13. ## Solving for v = sum of all eigenvectors

OK, I'm lost. If x is fixed then $\frac{x^T A x}{x^T x}$ is just a number. If x varies over the vector space then $\lambda_{\text min}$ is the greatest lower bound and $\lambda_{\text max}$ is the least upper bound of $\frac{x^T A x}{x^T x}$. In order to make sense of your "all one's" vector it is necessary that the eigenvalues of A be distinct. So let's assume that. Since A is symmetric it follows that eigenvectors corresponding to disrinct eigenvalues are orthogonal. Thus your space has an orthonormal basis of eigenvectors of A say $v_1,...,v_n$ and this basis is determined up to $\pm v_1,..., \pm v_n$. So now you are trying to maximize $|<x,\lambda_i v_i>|=\lambda_i |<x,v_i>|$ for some fixed x. I see no way to do this without expressing x in terms of the $v_i$ which is equivalent to knowing each $<x,v_i>$. In fact one can concoct an x to make $\frac{x^T A x}{x^T x}$ anything that you like between $\lambda_{\text min}$ and $\lambda_{\text max}$ with a convex combination of the $v_i$. Essentially you have an $x = a_1v_1+...+a_nv_n$ normalized so that $\sqrt {a_1^2+...+a_n^2} = 1$ and you are looking for the maximum of $|<x,v_i>|= |a_i| \lambda_i$. This requires knowing all of the $a_i$
14. ## Solving for v = sum of all eigenvectors

If A is positive definite then $<x,y> = x^TAy$ is an inner product in the usual sense of linear algebra (a positive-definite bi-linear form). If you now define $||x|| = \sqrt {<x,x>}$ then the Schwartz inequality is $|<x,y>| \le ||x|| \ ||y||$ with equality if and only if $x$ and $y$ are linearly dependent. So to maximize $\frac{(x^T A v)^2}{x^T x}$ for fixed $x$ one has to maximize $(x^T A v)^2 = (<x,v>)^2$ which by the Schwartz inequality is bounded by $(||x|| \ ||v||)^2$ with the bound achieved if and only if $v$ is a scalar multiple of x. Now you just have to decide what constraints your problem imposes on the scalar.
15. ## Infitine Space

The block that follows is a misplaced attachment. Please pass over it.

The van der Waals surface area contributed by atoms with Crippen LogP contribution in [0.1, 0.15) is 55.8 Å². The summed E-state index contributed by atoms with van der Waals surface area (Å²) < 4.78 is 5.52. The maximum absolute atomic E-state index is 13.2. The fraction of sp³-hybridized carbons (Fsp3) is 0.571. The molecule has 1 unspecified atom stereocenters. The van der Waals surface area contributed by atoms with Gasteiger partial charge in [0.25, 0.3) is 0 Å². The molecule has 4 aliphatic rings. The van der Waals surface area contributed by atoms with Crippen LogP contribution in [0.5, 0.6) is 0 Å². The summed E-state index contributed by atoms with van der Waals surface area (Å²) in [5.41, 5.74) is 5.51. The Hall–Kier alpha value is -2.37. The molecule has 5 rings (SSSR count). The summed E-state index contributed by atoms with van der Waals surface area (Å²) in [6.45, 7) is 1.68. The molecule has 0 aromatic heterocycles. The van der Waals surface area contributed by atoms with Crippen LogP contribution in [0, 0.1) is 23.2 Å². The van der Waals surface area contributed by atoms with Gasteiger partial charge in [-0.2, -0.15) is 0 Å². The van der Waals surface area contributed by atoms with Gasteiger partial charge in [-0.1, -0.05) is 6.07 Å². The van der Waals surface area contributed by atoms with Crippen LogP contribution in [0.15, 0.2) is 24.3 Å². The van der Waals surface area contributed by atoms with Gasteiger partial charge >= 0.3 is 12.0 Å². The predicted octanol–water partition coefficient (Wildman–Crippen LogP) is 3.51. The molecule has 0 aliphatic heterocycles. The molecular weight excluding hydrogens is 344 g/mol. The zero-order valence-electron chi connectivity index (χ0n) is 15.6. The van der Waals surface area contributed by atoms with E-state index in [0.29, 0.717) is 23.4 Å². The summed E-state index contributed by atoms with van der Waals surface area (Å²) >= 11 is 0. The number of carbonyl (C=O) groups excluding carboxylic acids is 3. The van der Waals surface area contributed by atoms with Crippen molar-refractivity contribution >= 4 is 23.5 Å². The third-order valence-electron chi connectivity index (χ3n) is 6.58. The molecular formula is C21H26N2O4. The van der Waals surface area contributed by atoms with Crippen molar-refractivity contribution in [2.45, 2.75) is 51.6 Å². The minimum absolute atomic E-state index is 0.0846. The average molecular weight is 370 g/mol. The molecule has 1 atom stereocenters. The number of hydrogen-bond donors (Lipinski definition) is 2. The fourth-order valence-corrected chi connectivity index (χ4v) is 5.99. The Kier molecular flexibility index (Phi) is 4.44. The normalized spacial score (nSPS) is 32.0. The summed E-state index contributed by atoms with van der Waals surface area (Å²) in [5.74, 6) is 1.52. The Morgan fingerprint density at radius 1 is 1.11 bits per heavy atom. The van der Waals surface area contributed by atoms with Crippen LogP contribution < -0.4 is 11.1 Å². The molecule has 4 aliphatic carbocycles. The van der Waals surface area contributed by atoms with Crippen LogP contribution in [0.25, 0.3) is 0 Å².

1. The question as to whether the universe is finite (compact) or infinite (non-compact) is a question of topology. Compactness is a topological property. Geometry and topology are different things. Sometimes they can be related and sometimes not. 2. The question of flatness is geometric, not topological. The relationship between curvature and topology in cosmology is based on questionable assumptions. If one assumes that the universe is homogeneous and isotropic then it can be shown that "space" is a Riemannian manifold of constant curvature and there are classification theorems that then relate curvature to topology. This is the source of the often seen correspondence: flat --- Euclidean 3-space; positive curvature --- 3-sphere ; negative curvature -- hyperbolic 3-space. This is legitimate only so long as one keeps in mind the assumptions that go with it. 3. There are flat spaces that are also compact. A flat torus is one such space. There are serious proposals that space could actually be a flat 3-torus. It is not isotropic in the technical sense, but a large flat torus could very well present itself observationally as being "the same in all directions". 4. "Flat, open, or closed" is not the set of options. "Closed" means compact without boundary in the terminology of manifold theory. "Open" means non-compact without boundary. "Flat" is a geometric property which is peripheral to the question. 5. Be careful with the physics literature. There are many misconceptions, particularly in older literature, regarding the connection between curvature and topology. Many physicists are unaware of the existence of compact manifolds having negative curvature (I know of at least one very well-known relativist who had not heard of them until I told him about them.) Thurston showed that there are lots of them. Not all are aware of flat compact manifolds either (The relativist knew about the flat torus.) 6. Even with the assumption of strict homogeneity and isotropy experimental determination of curvature is a problem. Topologically there is all the difference in the world among scalar curvature of 0 , -0.0000000000000000000000000000000001 and 0.000000000000000000000000000000000001 7. I doubt that any direct test of compactness will occur in the foreseeable future, but it may eventually be deducible from some aspect of a theory that is testable. No guarantees. BTW if you want to see some consideration of the flat torus see Brian Greene's new book The Hidden Reality. While I do not like the book, and it has some questionable mathematical reasoning, he does discuss the possibility of a "Pac Man space" and that is a flat torus.